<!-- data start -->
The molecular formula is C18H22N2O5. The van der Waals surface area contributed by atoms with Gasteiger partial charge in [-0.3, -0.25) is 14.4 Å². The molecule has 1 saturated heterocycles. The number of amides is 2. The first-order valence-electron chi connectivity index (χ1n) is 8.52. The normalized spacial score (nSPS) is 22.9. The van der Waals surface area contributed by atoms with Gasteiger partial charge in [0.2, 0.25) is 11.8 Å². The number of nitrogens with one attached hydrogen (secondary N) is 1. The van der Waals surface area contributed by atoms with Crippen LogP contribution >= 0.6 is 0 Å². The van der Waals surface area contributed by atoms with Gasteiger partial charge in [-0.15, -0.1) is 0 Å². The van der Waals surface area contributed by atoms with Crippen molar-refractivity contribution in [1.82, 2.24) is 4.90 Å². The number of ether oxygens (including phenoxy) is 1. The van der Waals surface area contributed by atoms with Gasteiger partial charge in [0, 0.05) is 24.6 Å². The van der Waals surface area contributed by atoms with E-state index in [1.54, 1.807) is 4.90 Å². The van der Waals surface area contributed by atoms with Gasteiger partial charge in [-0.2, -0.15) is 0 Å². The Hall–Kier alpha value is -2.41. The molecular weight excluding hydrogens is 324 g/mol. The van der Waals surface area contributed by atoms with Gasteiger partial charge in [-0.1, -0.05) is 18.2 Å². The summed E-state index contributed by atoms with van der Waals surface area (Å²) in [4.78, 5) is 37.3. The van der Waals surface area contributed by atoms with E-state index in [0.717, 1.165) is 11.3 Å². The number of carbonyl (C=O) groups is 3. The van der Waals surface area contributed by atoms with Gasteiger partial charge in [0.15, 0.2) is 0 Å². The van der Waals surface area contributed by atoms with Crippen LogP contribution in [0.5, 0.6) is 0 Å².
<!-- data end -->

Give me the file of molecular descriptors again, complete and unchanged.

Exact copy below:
The molecular formula is C18H22N2O5. The van der Waals surface area contributed by atoms with Gasteiger partial charge in [-0.3, -0.25) is 14.4 Å². The molecule has 1 saturated heterocycles. The number of amides is 2. The first-order valence-electron chi connectivity index (χ1n) is 8.52. The normalized spacial score (nSPS) is 22.9. The van der Waals surface area contributed by atoms with Gasteiger partial charge in [0.2, 0.25) is 11.8 Å². The number of nitrogens with one attached hydrogen (secondary N) is 1. The van der Waals surface area contributed by atoms with Crippen LogP contribution >= 0.6 is 0 Å². The van der Waals surface area contributed by atoms with Gasteiger partial charge in [-0.15, -0.1) is 0 Å². The van der Waals surface area contributed by atoms with Crippen molar-refractivity contribution in [1.82, 2.24) is 4.90 Å². The number of ether oxygens (including phenoxy) is 1. The van der Waals surface area contributed by atoms with Gasteiger partial charge in [0, 0.05) is 24.6 Å². The van der Waals surface area contributed by atoms with E-state index in [1.54, 1.807) is 4.90 Å². The van der Waals surface area contributed by atoms with Gasteiger partial charge in [-0.2, -0.15) is 0 Å². The Hall–Kier alpha value is -2.41. The molecular weight excluding hydrogens is 324 g/mol. The van der Waals surface area contributed by atoms with Gasteiger partial charge in [-0.1, -0.05) is 18.2 Å². The summed E-state index contributed by atoms with van der Waals surface area (Å²) in [4.78, 5) is 37.3. The van der Waals surface area contributed by atoms with E-state index in [0.717, 1.165) is 11.3 Å². The number of carbonyl (C=O) groups is 3. The van der Waals surface area contributed by atoms with Gasteiger partial charge in [0.15, 0.2) is 0 Å². The van der Waals surface area contributed by atoms with Crippen LogP contribution in [0.5, 0.6) is 0 Å².